THE POPULAR SCIENCE MONTHLY.
The Q. P. Index Annual for 1884. Bangor: Q. P. Index, Publisher. 1885. Pp. 78.
The Magnetism of Iron and Steel Ships. By T. A. Lyons. Washington: Government Printing-office. 1884. Pp. 181. Illustrated.
A Manual of the Theory and Practice of Topographical Surveying by Means of the Transit and Stadia. By J. H. Johnson, C.E. New York: John Wiley & Sons. 1885. Pp. 111. $1.25.
Commercial Organic Analysis By Alfred H. Allen, F. C. S. Vol. I. Philadelphia: P. Blakiston, Son & Co. 1885. Pp. 476. $4.50.
The French Revolution. By Hippolyte Adolphe Taine, D. C. L. Oxon. Translated by John Durand. Vol. III. New York: Henry Holt & Co. 1885. Pp. 509. $2.50.
Christian Thought. Lectures and Papers on Philosophy, Christian Evidence, Biblical Elucidation. Second Series. Edited by Charles F. Deems, LL. D. New York: Phillips & Sons. 1885. Pp. 476.
Contributions to the Knowledge of the Older Mesozoic Flora of Virginia. By William Morris Fontaine. Washington: Government Printing-Office. 1883. Pp. 143. With Fifty-four Plates.
Correction.—This year's meeting of the American Association for the Advancement of Science will begin Wednesday, August 26th; not on August 20th, as erroneously stated in the July Monthly.
Fallacies about Mines.—Mr. Albert Williams, of the United States Geological Survey, has recently exposed, in a brief monograph, some of the popular fallacies which exist, often to the detriment of miners' interests, regarding precious-metal deposits. First, are local prejudices against certain formations and in favor of others. Most of these prejudices have been contradicted in one way or another, and there is no sufficient reason that any one of the kinds of country rock prevalent in mining districts is more likely to contain metal deposits than another kind. The supposition that the richness of mineral veins usually increases with depth may or may not be justified in a particular case; the only way to find out is to examine. Miners have objections against "specimen" mines, or mines that give unusual superficial promise of richness. Here, again, the only test is by trying, and it is certainly profitable to work the mines so long as they make a paying return, while it will be time enough to stop when they cease to do so. Some miners have favorite strikes, and prefer to work in no others. They are as often wrong as right. One direction of strike may promise best in one locality, and the opposite direction in another. Another miner's fallacy is the belief that the appearance of ores is a trust-worthy index of their value. Such a belief, Mr. Williams observes, may seem self-evidently absurd to the experienced miner, but it nevertheless governs many prospectors, who hastily judge from the looks of the rock, when they should have waited for an assay. Notwithstanding the necessity exists for contradicting these fallacies, it would be unfair to infer that the whole subject of precious-metal mining is involved in doubt and perplexity. On the contrary, a great deal of solid fact is now established, room for which has been gained only by clearing away a mass of misconceptions. Much remains to be learned; in fact, the study of precious-metal deposits is only beginning. But it must be admitted that, on the purely practical side, great advances have been made.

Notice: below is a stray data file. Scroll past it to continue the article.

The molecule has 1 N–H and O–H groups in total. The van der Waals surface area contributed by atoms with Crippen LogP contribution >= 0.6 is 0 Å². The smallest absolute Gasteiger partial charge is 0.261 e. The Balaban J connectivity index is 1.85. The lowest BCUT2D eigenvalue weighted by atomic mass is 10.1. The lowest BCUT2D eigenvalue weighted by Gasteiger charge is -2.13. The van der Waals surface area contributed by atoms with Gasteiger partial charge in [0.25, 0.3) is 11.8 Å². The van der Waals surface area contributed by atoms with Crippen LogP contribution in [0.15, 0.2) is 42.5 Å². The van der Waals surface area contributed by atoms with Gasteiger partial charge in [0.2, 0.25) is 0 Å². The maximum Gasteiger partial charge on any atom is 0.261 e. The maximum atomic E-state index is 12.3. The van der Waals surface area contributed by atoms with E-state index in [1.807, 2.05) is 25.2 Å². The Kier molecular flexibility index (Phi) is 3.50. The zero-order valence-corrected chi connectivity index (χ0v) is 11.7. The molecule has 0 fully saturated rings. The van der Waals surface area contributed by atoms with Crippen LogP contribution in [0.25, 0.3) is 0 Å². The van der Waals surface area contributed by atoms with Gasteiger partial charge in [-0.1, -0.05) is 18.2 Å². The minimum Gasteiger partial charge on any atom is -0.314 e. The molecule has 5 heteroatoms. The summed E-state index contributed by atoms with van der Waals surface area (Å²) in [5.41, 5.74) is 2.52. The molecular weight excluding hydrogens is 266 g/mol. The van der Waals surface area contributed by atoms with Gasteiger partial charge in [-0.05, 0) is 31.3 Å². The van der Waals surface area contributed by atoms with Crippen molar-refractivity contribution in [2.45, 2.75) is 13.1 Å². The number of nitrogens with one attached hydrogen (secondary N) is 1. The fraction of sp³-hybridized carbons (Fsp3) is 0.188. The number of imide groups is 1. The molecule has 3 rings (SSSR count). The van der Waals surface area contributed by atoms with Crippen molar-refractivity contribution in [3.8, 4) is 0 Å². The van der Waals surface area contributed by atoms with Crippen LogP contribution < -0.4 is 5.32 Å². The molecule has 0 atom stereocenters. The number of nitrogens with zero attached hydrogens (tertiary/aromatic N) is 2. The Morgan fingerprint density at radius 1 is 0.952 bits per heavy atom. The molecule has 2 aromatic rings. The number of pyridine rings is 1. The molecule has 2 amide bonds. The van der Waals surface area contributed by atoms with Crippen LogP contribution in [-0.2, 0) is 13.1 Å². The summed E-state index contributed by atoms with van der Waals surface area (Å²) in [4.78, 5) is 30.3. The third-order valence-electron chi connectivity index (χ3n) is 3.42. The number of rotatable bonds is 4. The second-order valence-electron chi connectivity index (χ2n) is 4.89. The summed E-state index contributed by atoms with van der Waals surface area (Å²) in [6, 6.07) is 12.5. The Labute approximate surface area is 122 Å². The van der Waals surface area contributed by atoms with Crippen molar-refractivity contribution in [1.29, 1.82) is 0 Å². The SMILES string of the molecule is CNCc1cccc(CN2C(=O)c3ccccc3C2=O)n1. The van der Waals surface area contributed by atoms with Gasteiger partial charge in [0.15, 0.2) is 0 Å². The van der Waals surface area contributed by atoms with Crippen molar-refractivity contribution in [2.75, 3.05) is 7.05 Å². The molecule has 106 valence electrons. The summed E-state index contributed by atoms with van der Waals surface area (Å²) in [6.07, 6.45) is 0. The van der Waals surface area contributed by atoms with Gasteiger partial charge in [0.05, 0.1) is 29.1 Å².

Bark Dresses.—The tapa of the South-Sea Islanders is made from the bark of the paper mulberry-tree (Broussonetia papyrifera), and the bark clothing of the African tribes is prepared from trees of the same family. Dr. Schweinfurth describes one of these trees (Urostigma Kotschyana), which is called rokko in the country of the Niam-Niams, as standing before every hut, and as cultivated in Monbuttoland. The bark is most fit for use when the trunk is of about the thickness of a man's body. The whole stem is then peeled for a length of some four or five feet, and this without destroying the tree; for the juicy substance around the wood immediately granulates and shortly begins to form a new bark, which becomes fit for use again in about three years. Thus a tree, properly taken care of, may be made to furnish several suits of clothing during its lifetime. The rokko-bark much resembles that of the bass-wood in quality, except that the bark is not quite so thin. By partial maceration and much beating it is formed into a kind of thick and very pliant cloth. In a crude state it is grayish or yellowish, but steeped with a dye-wood it takes a brownish color like that of a common woolen cloth. It constitutes a valuable article of trade in the interior of Africa. The price varies considerably according to